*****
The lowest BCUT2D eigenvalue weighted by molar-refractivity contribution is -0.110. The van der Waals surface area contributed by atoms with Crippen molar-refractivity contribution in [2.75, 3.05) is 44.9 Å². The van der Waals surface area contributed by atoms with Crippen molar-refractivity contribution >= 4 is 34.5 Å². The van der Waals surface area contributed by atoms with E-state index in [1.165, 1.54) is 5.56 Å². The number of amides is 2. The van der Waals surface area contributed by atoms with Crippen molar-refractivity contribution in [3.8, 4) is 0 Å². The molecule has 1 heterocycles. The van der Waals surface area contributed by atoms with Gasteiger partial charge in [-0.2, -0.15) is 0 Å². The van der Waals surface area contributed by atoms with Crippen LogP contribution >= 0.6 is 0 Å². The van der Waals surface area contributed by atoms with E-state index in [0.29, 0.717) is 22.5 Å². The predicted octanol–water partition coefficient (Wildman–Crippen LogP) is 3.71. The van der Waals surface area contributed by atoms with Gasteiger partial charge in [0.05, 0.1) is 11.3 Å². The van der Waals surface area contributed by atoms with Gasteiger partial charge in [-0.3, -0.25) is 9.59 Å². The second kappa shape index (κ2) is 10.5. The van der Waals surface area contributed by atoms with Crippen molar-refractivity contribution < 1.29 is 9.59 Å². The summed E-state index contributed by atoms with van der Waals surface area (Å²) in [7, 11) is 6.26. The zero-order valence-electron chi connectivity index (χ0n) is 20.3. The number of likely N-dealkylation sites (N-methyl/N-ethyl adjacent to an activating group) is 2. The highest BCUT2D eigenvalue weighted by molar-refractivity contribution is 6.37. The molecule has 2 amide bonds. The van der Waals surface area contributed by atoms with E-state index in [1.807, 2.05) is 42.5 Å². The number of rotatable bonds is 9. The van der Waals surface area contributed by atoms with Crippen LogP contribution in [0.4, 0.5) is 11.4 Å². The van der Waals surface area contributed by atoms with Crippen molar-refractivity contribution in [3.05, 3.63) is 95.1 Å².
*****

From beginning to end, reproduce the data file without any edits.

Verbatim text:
The lowest BCUT2D eigenvalue weighted by molar-refractivity contribution is -0.110. The van der Waals surface area contributed by atoms with Crippen molar-refractivity contribution in [2.75, 3.05) is 44.9 Å². The van der Waals surface area contributed by atoms with Crippen molar-refractivity contribution >= 4 is 34.5 Å². The van der Waals surface area contributed by atoms with E-state index in [1.165, 1.54) is 5.56 Å². The number of amides is 2. The van der Waals surface area contributed by atoms with Crippen molar-refractivity contribution in [3.8, 4) is 0 Å². The molecule has 1 heterocycles. The van der Waals surface area contributed by atoms with Gasteiger partial charge in [-0.2, -0.15) is 0 Å². The van der Waals surface area contributed by atoms with Crippen LogP contribution >= 0.6 is 0 Å². The van der Waals surface area contributed by atoms with E-state index in [0.29, 0.717) is 22.5 Å². The predicted octanol–water partition coefficient (Wildman–Crippen LogP) is 3.71. The van der Waals surface area contributed by atoms with Gasteiger partial charge in [0.05, 0.1) is 11.3 Å². The van der Waals surface area contributed by atoms with Gasteiger partial charge in [-0.3, -0.25) is 9.59 Å². The second kappa shape index (κ2) is 10.5. The van der Waals surface area contributed by atoms with Crippen molar-refractivity contribution < 1.29 is 9.59 Å². The summed E-state index contributed by atoms with van der Waals surface area (Å²) in [7, 11) is 6.26. The zero-order valence-electron chi connectivity index (χ0n) is 20.3. The number of likely N-dealkylation sites (N-methyl/N-ethyl adjacent to an activating group) is 2. The highest BCUT2D eigenvalue weighted by molar-refractivity contribution is 6.37. The molecule has 2 amide bonds. The van der Waals surface area contributed by atoms with E-state index in [1.807, 2.05) is 42.5 Å². The number of rotatable bonds is 9. The van der Waals surface area contributed by atoms with Crippen LogP contribution in [0.4, 0.5) is 11.4 Å². The van der Waals surface area contributed by atoms with Crippen molar-refractivity contribution in [3.05, 3.63) is 95.1 Å².